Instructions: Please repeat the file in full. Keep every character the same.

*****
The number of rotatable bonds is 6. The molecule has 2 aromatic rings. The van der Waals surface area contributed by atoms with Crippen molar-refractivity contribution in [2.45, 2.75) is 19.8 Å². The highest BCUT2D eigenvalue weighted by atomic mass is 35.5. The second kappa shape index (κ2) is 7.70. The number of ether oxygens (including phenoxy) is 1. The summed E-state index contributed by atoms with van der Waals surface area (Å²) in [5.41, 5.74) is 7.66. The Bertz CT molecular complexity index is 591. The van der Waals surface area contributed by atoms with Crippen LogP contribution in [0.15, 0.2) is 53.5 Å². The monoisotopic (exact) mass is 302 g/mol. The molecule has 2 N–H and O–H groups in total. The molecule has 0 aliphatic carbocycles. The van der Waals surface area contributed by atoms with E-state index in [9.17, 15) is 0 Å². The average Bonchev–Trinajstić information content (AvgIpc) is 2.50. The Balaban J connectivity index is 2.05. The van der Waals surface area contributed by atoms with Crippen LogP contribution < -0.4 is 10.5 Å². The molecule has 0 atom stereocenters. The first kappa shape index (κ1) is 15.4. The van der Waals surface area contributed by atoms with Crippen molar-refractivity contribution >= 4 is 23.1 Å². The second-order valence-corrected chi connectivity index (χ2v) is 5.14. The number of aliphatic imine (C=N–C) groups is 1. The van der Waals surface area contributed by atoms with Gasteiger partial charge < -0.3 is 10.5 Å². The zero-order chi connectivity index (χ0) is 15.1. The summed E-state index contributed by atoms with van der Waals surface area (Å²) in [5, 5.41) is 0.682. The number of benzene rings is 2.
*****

The number of rotatable bonds is 6. The molecule has 2 aromatic rings. The van der Waals surface area contributed by atoms with Crippen molar-refractivity contribution in [2.45, 2.75) is 19.8 Å². The highest BCUT2D eigenvalue weighted by atomic mass is 35.5. The second kappa shape index (κ2) is 7.70. The number of ether oxygens (including phenoxy) is 1. The summed E-state index contributed by atoms with van der Waals surface area (Å²) in [5.41, 5.74) is 7.66. The Bertz CT molecular complexity index is 591. The van der Waals surface area contributed by atoms with Crippen LogP contribution in [0.15, 0.2) is 53.5 Å². The monoisotopic (exact) mass is 302 g/mol. The molecule has 2 N–H and O–H groups in total. The molecule has 0 aliphatic carbocycles. The van der Waals surface area contributed by atoms with E-state index in [9.17, 15) is 0 Å². The average Bonchev–Trinajstić information content (AvgIpc) is 2.50. The Balaban J connectivity index is 2.05. The van der Waals surface area contributed by atoms with Crippen LogP contribution < -0.4 is 10.5 Å². The molecule has 0 atom stereocenters. The first kappa shape index (κ1) is 15.4. The van der Waals surface area contributed by atoms with Crippen molar-refractivity contribution >= 4 is 23.1 Å². The second-order valence-corrected chi connectivity index (χ2v) is 5.14. The number of aliphatic imine (C=N–C) groups is 1. The van der Waals surface area contributed by atoms with Gasteiger partial charge < -0.3 is 10.5 Å². The zero-order chi connectivity index (χ0) is 15.1. The summed E-state index contributed by atoms with van der Waals surface area (Å²) in [5, 5.41) is 0.682. The number of benzene rings is 2.